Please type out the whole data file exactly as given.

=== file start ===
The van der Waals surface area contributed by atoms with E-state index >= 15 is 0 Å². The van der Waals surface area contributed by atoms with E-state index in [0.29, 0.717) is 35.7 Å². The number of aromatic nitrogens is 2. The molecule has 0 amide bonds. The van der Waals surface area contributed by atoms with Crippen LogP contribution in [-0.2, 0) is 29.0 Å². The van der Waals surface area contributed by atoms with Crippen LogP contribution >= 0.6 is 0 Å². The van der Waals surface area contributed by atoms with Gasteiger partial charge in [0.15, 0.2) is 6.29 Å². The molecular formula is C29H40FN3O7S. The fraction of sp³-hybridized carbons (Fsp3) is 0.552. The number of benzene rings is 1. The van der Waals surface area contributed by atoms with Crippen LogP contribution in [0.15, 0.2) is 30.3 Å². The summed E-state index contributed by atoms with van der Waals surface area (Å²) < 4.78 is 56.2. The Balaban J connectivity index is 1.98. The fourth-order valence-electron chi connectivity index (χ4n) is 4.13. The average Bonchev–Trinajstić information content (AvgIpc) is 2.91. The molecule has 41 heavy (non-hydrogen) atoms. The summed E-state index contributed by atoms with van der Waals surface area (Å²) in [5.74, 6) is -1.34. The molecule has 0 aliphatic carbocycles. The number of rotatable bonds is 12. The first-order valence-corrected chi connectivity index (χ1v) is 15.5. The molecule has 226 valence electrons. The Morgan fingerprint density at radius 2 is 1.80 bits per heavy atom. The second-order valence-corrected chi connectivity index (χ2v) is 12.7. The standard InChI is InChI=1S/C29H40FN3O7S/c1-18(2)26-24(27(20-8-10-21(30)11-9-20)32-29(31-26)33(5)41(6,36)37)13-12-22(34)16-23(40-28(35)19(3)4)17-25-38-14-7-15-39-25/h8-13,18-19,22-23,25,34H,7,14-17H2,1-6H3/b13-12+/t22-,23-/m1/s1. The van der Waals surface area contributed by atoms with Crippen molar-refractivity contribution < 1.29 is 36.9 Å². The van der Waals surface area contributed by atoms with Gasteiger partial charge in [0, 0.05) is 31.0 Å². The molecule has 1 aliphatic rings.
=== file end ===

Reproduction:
The van der Waals surface area contributed by atoms with E-state index >= 15 is 0 Å². The van der Waals surface area contributed by atoms with E-state index in [0.29, 0.717) is 35.7 Å². The number of aromatic nitrogens is 2. The molecule has 0 amide bonds. The van der Waals surface area contributed by atoms with Crippen LogP contribution in [-0.2, 0) is 29.0 Å². The van der Waals surface area contributed by atoms with Crippen LogP contribution >= 0.6 is 0 Å². The van der Waals surface area contributed by atoms with Gasteiger partial charge in [0.15, 0.2) is 6.29 Å². The molecular formula is C29H40FN3O7S. The fraction of sp³-hybridized carbons (Fsp3) is 0.552. The number of benzene rings is 1. The van der Waals surface area contributed by atoms with Crippen LogP contribution in [0.15, 0.2) is 30.3 Å². The summed E-state index contributed by atoms with van der Waals surface area (Å²) < 4.78 is 56.2. The Balaban J connectivity index is 1.98. The fourth-order valence-electron chi connectivity index (χ4n) is 4.13. The average Bonchev–Trinajstić information content (AvgIpc) is 2.91. The molecule has 41 heavy (non-hydrogen) atoms. The summed E-state index contributed by atoms with van der Waals surface area (Å²) in [5.74, 6) is -1.34. The molecule has 0 aliphatic carbocycles. The number of rotatable bonds is 12. The first-order valence-corrected chi connectivity index (χ1v) is 15.5. The molecule has 226 valence electrons. The Morgan fingerprint density at radius 2 is 1.80 bits per heavy atom. The second-order valence-corrected chi connectivity index (χ2v) is 12.7. The standard InChI is InChI=1S/C29H40FN3O7S/c1-18(2)26-24(27(20-8-10-21(30)11-9-20)32-29(31-26)33(5)41(6,36)37)13-12-22(34)16-23(40-28(35)19(3)4)17-25-38-14-7-15-39-25/h8-13,18-19,22-23,25,34H,7,14-17H2,1-6H3/b13-12+/t22-,23-/m1/s1. The van der Waals surface area contributed by atoms with Crippen molar-refractivity contribution < 1.29 is 36.9 Å². The van der Waals surface area contributed by atoms with Gasteiger partial charge in [0, 0.05) is 31.0 Å². The molecule has 1 aliphatic rings.